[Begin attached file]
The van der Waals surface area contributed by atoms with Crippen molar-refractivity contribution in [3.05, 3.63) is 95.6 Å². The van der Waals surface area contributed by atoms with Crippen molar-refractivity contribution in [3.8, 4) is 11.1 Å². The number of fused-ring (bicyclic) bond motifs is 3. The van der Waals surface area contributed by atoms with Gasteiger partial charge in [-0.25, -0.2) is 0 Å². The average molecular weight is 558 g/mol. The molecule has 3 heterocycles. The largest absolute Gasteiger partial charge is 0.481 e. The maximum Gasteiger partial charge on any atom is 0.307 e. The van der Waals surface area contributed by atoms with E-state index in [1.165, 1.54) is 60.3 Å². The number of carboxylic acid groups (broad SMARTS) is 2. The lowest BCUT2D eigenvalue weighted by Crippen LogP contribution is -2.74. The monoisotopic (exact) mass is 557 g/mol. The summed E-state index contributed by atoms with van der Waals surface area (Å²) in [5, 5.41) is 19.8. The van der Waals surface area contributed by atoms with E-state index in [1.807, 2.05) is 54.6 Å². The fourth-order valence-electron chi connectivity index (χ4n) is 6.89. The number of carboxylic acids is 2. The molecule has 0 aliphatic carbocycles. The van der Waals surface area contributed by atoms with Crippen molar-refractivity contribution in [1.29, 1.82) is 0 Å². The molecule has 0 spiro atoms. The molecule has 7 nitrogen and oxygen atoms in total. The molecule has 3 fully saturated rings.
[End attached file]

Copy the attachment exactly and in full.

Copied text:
The van der Waals surface area contributed by atoms with Crippen molar-refractivity contribution in [3.05, 3.63) is 95.6 Å². The van der Waals surface area contributed by atoms with Crippen molar-refractivity contribution in [3.8, 4) is 11.1 Å². The number of fused-ring (bicyclic) bond motifs is 3. The van der Waals surface area contributed by atoms with Gasteiger partial charge in [-0.25, -0.2) is 0 Å². The average molecular weight is 558 g/mol. The molecule has 3 heterocycles. The largest absolute Gasteiger partial charge is 0.481 e. The maximum Gasteiger partial charge on any atom is 0.307 e. The van der Waals surface area contributed by atoms with E-state index in [1.165, 1.54) is 60.3 Å². The number of carboxylic acid groups (broad SMARTS) is 2. The lowest BCUT2D eigenvalue weighted by Crippen LogP contribution is -2.74. The monoisotopic (exact) mass is 557 g/mol. The summed E-state index contributed by atoms with van der Waals surface area (Å²) in [5, 5.41) is 19.8. The van der Waals surface area contributed by atoms with E-state index in [1.807, 2.05) is 54.6 Å². The fourth-order valence-electron chi connectivity index (χ4n) is 6.89. The number of carboxylic acids is 2. The molecule has 0 aliphatic carbocycles. The van der Waals surface area contributed by atoms with Crippen molar-refractivity contribution in [1.29, 1.82) is 0 Å². The molecule has 0 spiro atoms. The molecule has 7 nitrogen and oxygen atoms in total. The molecule has 3 fully saturated rings.